Filed: May 16, 2002

IN THE SUPREME COURT OF THE STATE OF OREGON

LANE UNIFIED BARGAINING COUNCIL/SLEA/OEA/NEA,

Petitioner on Review,

v.

SOUTH LANE SCHOOL DISTRICT 45J3,

Respondent on Review.

(UP-36-98; CA A106346; SC S48075)

En Banc

On review from the Court of Appeals.*

Argued and submitted September 12, 2001.

John Bishop, of Bennett, Hartman & Reynolds, Portland, argued the cause for petitioner on review. With him on the briefs was Mark Johnson.

Nancy Hungerford, of The Hungerford Law Firm, West Linn, argued the cause and filed the brief for respondent on review. With her on the brief was Brian Hungerford.

LEESON, J.

The decision of the Court of Appeals is reversed. The order of the Employment Relations Board is reversed, and the case is remanded to the Employment Relations Board for further proceedings.

*Judicial Review from the Employment Relations Board. 169 Or App 280, 9 P3d 130 (2000).

LEESON, J.

Petitioner Lane Unified Bargaining Council/SLEA/OEA/NEA (Association) sought judicial review of an order of the Employment Relations Board (ERB). ERB dismissed the Association's claims that respondent South Lane School District (District) committed an unfair labor practice in violation of ORS 243.672(1)(g) and (h) (1) by refusing to arbitrate a grievance that the Association had filed on behalf of Marc Rogge, a teacher and member of its bargaining unit, and by failing to reduce an alleged settlement of that grievance to a written and signed contract. The Court of Appeals affirmed, based in part on that court's interpretation of the grievance moratorium provision in ORS 342.895(5). (2) Lane Unified Bargaining v. South Lane Sch. Dist., 169 Or App 280, 293-95, 9 P3d 130 (2000). The only issue before this court is whether the moratorium provision in ORS 342.895(5) permits the District to refuse to arbitrate Rogge's grievance of the District's decision not to extend his contract. For the reasons that follow, we conclude that it does not.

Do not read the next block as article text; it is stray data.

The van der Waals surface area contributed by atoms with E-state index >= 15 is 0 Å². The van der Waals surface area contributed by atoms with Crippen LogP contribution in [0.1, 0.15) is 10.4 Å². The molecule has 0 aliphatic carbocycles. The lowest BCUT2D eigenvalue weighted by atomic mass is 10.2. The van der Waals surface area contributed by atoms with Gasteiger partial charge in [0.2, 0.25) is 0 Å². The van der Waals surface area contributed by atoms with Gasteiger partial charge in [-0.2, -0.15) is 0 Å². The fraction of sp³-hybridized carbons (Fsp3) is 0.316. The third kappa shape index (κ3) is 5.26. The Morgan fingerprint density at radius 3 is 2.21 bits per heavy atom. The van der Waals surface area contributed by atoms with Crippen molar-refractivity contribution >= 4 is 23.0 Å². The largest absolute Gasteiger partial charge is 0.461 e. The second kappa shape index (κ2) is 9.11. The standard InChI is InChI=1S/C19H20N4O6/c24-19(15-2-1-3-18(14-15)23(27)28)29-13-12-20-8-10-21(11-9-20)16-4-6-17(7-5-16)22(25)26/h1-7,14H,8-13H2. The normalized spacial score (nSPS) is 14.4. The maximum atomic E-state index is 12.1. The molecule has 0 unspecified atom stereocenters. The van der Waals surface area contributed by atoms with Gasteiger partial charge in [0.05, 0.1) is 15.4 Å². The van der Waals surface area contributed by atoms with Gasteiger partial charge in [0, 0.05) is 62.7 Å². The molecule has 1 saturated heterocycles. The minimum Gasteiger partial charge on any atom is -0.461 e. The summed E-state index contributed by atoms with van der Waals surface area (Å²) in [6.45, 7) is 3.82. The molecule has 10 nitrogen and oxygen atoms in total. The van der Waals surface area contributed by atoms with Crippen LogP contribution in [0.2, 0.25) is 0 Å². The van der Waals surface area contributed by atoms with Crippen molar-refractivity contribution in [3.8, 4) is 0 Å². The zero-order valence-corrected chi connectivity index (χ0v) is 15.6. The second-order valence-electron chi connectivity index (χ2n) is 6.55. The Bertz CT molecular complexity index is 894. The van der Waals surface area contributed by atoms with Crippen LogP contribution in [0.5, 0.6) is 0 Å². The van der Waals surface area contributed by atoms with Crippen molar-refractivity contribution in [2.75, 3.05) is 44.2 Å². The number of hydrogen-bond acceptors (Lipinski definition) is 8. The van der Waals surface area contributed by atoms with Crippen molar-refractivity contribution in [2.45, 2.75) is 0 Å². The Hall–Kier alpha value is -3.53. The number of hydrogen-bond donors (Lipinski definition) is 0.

We summarize the following undisputed facts from the Court of Appeals' decision and ERB's findings. In March 1998, the South Lane School Board followed the District's recommendation not to extend Rogge's contract for an additional two years. On March 9, the District's personnel director informed Rogge of the decision and told him that he would "be placed on a program of assistance for improvement as soon as the plan may be finalized."

The parties' collective bargaining agreement (CBA) provides a four-step grievance procedure for grieving actions such as a decision not to extend a teacher's contract. The purpose of the procedure is to "resolve grievances at the lowest possible level." A "Level One" grievance consists of an informal discussion between the teacher and the school principal or the teacher's supervisor. If they cannot resolve the dispute, then the teacher may file a "Level Two" written grievance with the principal or supervisor, specifying "the cause of the grievance." If the teacher is not satisfied with the disposition at that level, then the teacher may file a "Level Three" appeal to the district superintendent. If the teacher is not satisfied with the superintendent's disposition, then the teacher may ask the Association to submit the grievance to arbitration, which is known as a "Level Four" grievance.